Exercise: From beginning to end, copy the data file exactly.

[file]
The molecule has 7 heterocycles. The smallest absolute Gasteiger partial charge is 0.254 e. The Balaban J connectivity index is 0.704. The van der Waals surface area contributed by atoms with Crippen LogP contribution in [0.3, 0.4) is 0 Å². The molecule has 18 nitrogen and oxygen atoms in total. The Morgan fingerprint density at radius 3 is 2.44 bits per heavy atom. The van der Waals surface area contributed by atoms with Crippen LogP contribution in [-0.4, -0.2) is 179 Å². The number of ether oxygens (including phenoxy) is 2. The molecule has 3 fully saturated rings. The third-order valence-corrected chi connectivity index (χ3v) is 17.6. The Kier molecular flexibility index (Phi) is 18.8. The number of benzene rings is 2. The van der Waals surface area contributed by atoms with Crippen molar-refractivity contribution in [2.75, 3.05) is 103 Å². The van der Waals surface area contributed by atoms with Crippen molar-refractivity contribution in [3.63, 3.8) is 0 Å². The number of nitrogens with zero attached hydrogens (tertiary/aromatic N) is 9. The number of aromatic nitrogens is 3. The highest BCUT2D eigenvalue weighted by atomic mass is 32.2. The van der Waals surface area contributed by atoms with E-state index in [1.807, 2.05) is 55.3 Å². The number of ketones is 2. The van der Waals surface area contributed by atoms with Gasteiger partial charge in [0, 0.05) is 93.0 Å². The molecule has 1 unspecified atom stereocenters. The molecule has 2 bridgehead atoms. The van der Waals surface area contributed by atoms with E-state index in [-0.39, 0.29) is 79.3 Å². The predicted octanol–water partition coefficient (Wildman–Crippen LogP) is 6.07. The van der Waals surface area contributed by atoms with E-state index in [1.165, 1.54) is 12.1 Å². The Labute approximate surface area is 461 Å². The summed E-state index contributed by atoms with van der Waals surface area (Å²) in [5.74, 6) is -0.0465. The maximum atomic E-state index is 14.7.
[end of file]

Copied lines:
The molecule has 7 heterocycles. The smallest absolute Gasteiger partial charge is 0.254 e. The Balaban J connectivity index is 0.704. The van der Waals surface area contributed by atoms with Crippen LogP contribution in [0.3, 0.4) is 0 Å². The molecule has 18 nitrogen and oxygen atoms in total. The Morgan fingerprint density at radius 3 is 2.44 bits per heavy atom. The van der Waals surface area contributed by atoms with Crippen LogP contribution in [-0.4, -0.2) is 179 Å². The number of ether oxygens (including phenoxy) is 2. The molecule has 3 fully saturated rings. The third-order valence-corrected chi connectivity index (χ3v) is 17.6. The Kier molecular flexibility index (Phi) is 18.8. The number of benzene rings is 2. The van der Waals surface area contributed by atoms with Crippen molar-refractivity contribution in [2.75, 3.05) is 103 Å². The van der Waals surface area contributed by atoms with Crippen molar-refractivity contribution in [3.63, 3.8) is 0 Å². The number of nitrogens with zero attached hydrogens (tertiary/aromatic N) is 9. The number of aromatic nitrogens is 3. The highest BCUT2D eigenvalue weighted by atomic mass is 32.2. The van der Waals surface area contributed by atoms with E-state index in [1.807, 2.05) is 55.3 Å². The number of ketones is 2. The van der Waals surface area contributed by atoms with Gasteiger partial charge in [0, 0.05) is 93.0 Å². The molecule has 1 unspecified atom stereocenters. The molecule has 2 bridgehead atoms. The van der Waals surface area contributed by atoms with E-state index in [-0.39, 0.29) is 79.3 Å². The predicted octanol–water partition coefficient (Wildman–Crippen LogP) is 6.07. The van der Waals surface area contributed by atoms with E-state index in [1.165, 1.54) is 12.1 Å². The Labute approximate surface area is 461 Å². The summed E-state index contributed by atoms with van der Waals surface area (Å²) in [5.74, 6) is -0.0465. The maximum atomic E-state index is 14.7.